Bandage The Cut
Use non-stick sterile gauze pads to cushion the bottom of your dog's cut paw pad and to absorb any blood. This should also help to decrease your dog's pain when walking on the foot.
In order to help keep the gauze in place, wrap your pup's entire foot in a self-sticking bandage such as Vetwrap or Well & Good. You are able to purchase these wraps at most pet supply stores that are well-stocked, several brands even come coated in bitter flavoring to keep your dog from chewing the bandage.
Wrapping your dog's feet from toes to ankle will help prevent the toes from becoming swollen, and keep the bandage from slipping down. Remember that while the bandage needs to be snug enough to stay in place, not to wrap it too tightly. You should be able to slip two fingers in between the bandage and your pup's skin.
If the bleeding doesn't stop or slow down after the gauze and bandage have been placed you need to take your dog to the vet.
Many clients ask us if they should let their dogs lick their cut paw. While some licking can help to kill bacteria on the injury site, excessive licking can make the wound reopen and cause infection. You should not let your dog lick their cut paw. Bandaging can help to prevent licking at the site, but some dogs become so preoccupied with licking the wound that an Elizabethan collar or another device may be necessary for your dog as their cut paw pad heals.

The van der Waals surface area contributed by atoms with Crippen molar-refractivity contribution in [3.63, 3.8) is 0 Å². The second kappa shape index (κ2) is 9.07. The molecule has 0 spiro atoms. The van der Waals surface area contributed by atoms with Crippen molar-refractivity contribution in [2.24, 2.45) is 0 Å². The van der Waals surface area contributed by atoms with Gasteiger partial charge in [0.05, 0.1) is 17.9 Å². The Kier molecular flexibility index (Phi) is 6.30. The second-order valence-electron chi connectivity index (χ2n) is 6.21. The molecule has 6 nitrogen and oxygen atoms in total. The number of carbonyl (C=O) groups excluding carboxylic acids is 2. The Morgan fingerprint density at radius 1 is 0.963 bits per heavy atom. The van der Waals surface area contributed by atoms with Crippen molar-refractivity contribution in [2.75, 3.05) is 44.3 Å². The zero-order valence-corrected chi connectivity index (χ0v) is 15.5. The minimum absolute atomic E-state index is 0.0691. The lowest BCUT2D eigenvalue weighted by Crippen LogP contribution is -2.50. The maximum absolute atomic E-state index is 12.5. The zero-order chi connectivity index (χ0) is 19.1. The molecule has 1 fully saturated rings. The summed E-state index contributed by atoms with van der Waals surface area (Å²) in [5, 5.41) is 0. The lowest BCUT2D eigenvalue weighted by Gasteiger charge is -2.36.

As your dog's wound heals it's very important to keep the bandages dry and clean. This can be hard, but using a waterproof bootie, or securing a plastic bag around your dog's foot and ankle every time they go outside can help keep the cut clean and dry.
You will want to change your dog's bandage every day to prevent infection, and give you the opportunity to examine the wound to make sure it is healing properly. If you see any signs of swelling, excess redness, odor, discharge, or increasing pain, you need to go to the vet.
After removing the old bandage you should gently clean the foot with warm soapy water, and dry it thoroughly before putting on the new bandage.
Going to the vet at the first sign of infection can help prevent the wound from getting more severe and painful. Your vet will be able to thoroughly clean your dog's cut paw pad, provide antibiotics to fight infection, and pain meds to help your dog cope with the pain of a cut paw.
The first aid steps above are not a replacement for proper veterinary care. When it comes to the health of your dog we always say erring on the side of caution is best. If your dog's wound is serious - or you don't know if your dog's injury is serious - take them to the vet for treatment. Your vet will be able to provide your pooch with the treatment they need and advise you how to care for your dog's wound as it heals.
Note: The advice provided in this post is intended for informational purposes and does not constitute medical advice regarding pets. For an accurate diagnosis of your pet's condition, please make an appointment with your vet.